8. Be grateful
    Sometimes we get so bogged down in what’s going on in our life – our problems and issues, family dramas, and the million things that need to be done at home and work – that we can’t see all the good things in our lives. The Resilience Project has a range of activities and resources exploring how we can feel grateful by “paying attention to the things that we have right now, and not worrying about what we don’t have”. Visit their website to find out more about being grateful in your everyday life.
  9. Write a wish list of the places you want to go
    I love to explore. Whether it’s overseas, interstate or my local area. And I subscribe to countless newsletters and alerts that provide info about interesting walks, galleries and exhibitions, cafes and restaurants, and upcoming markets and festivals. I add these to a burgeoning list on my phone, complete with links. This gives me a never-ending list of adventures. And nothing pulls me out of the doldrums like an adventure! Depending on what I’m doing, I do need to take into account my condition, how I feel that day etc. But a little planning, sharing the driving with others, and just being leisurely and not rushing, means that I get to enjoy some amazing things. Just seeing a list of opportunities is exciting, so I’d recommend giving it a go.
    “You’re off to Great Places! Today is your day! Your mountain is waiting, So… get on your way!” ― Dr. Seuss
  10. Be mindful
    How many times have you eaten dinner, but can’t really remember what it tasted like because you were watching TV? Or gone for a walk but can’t remember much of what you saw, felt or experienced? If this sounds familiar, try some mindfulness. You may have heard of mindfulness meditation, but you can also be mindful when you do other activities, like eating or walking. It simply means that you focus your attention on the moment and the activity, without being distracted. So when you’re eating, really take time to focus on the textures, smells and flavours, and how the food makes you feel. Or when you’re walking, how does the ground feel under your feet, the sun on your face, the wind in your hair? Do you hear birds in the trees, are there dogs running in the park? Be aware and enjoy it all.
  11. Try something new
    From time to time we can get stuck in the rut of everyday life/work/study/home activities. And while having a daily routine is an important strategy for living with a chronic condition, sometimes we just need a little something extra, something new and exciting to get us out of the doldrums. What have you always wanted to do? What’s on your bucket list? Learning a language? Visiting a special place? Writing a book? There are lots of low and no cost online courses that can teach a range of skills from juggling, cooking, origami, geology, playing the guitar, speaking Klingon. And while we can’t travel to a lot of places – especially overseas at the moment – you can still travel virtually and whet your appetite for when the borders reopen. The point is, adding something new and interesting to your everyday life makes you feel more fulfilled and optimistic. Just head to your favourite search engine, and start searching!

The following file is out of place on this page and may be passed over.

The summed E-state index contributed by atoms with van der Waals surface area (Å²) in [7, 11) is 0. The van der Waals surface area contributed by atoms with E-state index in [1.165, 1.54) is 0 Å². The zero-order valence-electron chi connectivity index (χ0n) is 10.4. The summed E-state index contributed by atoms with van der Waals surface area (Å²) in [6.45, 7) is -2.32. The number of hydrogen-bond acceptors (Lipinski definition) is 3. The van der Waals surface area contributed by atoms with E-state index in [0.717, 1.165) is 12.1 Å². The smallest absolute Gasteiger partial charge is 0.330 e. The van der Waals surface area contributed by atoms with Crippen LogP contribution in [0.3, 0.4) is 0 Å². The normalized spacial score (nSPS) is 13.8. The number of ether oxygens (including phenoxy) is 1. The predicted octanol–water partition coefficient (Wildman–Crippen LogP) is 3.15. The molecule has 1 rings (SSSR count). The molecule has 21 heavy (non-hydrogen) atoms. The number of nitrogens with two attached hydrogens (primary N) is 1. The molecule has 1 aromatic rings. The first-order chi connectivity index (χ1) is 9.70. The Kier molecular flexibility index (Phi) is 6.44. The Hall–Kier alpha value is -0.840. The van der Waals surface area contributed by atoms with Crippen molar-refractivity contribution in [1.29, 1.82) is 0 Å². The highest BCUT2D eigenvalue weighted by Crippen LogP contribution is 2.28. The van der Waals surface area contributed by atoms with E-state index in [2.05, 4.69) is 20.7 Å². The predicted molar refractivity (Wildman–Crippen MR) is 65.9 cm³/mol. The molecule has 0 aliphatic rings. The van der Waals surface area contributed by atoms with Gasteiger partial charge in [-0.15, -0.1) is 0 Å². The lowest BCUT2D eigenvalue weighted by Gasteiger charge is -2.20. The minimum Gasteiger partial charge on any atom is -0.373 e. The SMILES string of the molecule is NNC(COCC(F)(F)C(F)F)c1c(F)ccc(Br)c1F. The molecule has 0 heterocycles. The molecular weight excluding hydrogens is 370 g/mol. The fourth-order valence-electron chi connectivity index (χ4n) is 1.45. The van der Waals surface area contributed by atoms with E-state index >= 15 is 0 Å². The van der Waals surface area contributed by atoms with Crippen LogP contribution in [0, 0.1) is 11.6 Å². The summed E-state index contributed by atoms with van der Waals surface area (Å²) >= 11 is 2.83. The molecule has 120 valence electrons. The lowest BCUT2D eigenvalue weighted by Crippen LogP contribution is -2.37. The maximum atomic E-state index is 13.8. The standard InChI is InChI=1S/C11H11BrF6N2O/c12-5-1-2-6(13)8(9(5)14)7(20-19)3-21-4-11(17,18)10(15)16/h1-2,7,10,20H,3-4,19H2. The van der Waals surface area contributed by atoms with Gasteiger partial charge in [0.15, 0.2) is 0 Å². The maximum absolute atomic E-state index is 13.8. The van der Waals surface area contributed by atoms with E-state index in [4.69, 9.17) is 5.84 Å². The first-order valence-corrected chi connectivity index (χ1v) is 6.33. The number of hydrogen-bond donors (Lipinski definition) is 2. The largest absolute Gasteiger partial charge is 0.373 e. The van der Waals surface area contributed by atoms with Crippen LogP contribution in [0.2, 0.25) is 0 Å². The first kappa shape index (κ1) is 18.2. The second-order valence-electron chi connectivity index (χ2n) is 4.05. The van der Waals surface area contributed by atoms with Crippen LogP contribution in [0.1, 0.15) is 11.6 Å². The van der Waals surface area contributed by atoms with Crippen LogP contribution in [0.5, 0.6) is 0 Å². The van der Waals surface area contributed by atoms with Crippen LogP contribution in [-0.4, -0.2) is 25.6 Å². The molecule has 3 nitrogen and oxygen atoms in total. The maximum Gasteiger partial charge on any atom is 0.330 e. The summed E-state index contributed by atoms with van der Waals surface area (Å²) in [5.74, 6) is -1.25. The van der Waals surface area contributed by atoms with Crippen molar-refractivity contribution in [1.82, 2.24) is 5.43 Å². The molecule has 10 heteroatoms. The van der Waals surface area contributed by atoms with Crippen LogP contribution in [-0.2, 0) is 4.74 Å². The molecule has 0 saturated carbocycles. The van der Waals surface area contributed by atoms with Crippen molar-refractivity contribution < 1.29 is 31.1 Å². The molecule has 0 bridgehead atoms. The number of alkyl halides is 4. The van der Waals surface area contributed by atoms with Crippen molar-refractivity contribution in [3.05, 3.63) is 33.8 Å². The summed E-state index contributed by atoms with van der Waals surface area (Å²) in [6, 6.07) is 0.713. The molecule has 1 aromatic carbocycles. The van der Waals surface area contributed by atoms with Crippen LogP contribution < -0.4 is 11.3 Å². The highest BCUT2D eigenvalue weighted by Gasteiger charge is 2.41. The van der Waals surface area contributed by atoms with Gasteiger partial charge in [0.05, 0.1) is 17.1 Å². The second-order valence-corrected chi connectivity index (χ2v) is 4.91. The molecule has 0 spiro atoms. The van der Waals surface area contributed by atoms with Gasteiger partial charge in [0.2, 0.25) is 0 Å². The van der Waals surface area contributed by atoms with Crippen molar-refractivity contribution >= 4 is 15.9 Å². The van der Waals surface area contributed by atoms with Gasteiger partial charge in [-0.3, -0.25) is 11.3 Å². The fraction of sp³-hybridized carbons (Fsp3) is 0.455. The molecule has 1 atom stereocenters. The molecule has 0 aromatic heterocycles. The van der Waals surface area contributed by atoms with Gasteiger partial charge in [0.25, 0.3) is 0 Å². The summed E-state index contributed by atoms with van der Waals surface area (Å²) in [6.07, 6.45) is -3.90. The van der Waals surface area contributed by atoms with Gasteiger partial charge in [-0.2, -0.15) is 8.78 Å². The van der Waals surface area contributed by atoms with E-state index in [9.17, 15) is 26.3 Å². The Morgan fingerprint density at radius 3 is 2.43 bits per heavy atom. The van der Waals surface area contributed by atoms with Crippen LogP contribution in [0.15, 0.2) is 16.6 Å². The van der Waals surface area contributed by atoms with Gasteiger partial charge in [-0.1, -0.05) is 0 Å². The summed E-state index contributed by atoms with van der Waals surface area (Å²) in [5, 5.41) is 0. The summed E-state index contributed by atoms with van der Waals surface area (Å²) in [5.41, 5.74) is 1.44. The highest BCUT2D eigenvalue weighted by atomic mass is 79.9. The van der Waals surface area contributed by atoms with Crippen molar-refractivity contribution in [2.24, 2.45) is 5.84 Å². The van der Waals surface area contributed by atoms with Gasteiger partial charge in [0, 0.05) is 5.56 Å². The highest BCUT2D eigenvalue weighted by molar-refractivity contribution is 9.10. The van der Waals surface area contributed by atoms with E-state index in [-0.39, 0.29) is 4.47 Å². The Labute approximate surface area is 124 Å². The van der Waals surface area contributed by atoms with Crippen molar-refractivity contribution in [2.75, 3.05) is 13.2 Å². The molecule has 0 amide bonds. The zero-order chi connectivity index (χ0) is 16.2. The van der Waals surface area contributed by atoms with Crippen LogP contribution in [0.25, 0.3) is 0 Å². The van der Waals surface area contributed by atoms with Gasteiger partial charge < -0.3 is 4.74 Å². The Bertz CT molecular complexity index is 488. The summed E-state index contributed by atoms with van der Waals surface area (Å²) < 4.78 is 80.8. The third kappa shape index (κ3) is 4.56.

“Don’t be afraid to try new things. They aren’t all going to work, but when you find the one that does, you’re going to be so proud of yourself for trying.” – Anonymous
  12. Exercise
    I can’t get through an article without talking about exercise 😊. It’s just so important, and can improve not only your physical health, but your mental and emotional wellbeing. I find it’s the perfect thing to do whenever I’m feeling at my lowest. It can be hard to get up and go, but even if it’s a short walk outside, or 10 minutes of stretching exercises, or some yoga – just making the effort and getting the blood moving, immediately lifts my mood, and distracts from my symptoms. That’s because when you exercise your body releases chemicals such as endorphins, serotonin and dopamine into your bloodstream. They’re sometimes called ‘feel-good’ chemicals because they boost your mood and make you feel good. They also interact with receptors in your brain and ‘turn down the volume’ on your pain system. So grab your walking shoes, or exercise mat, and let the endorphins flow!
  13. Seek help
    If you feel like your condition is significantly affecting your ability to enjoy life, and these basic strategies aren’t enough to change that, talk with your doctor. Be honest and open, and explain how you’re feeling. You may need to talk with a counsellor or psychologist so that you can explore some strategies, tailored specifically to you, to help you get through this rough patch.
    “Life isn’t about waiting for the storm to pass…It’s about learning to dance in the rain.” Vivian Greene

Crisis support

If this article has raised some issues with you or you feel like you need help during this stressful time, there’s help available. Contact Lifeline Australia on 13 11 14 for 24 hour crisis support and suicide prevention. https://www.lifeline.org.au/about-lifeline/contact-us

Contact our free national Help Line

If you have questions about managing your pain, your musculoskeletal condition, treatment options, mental health issues, COVID-19, telehealth, or accessing services be sure to call our nurses. They’re available weekdays between 9am-5pm on 1800 263 265; email (helpline@msk.org.au) or via Messenger.

More to explore


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19/Nov/2020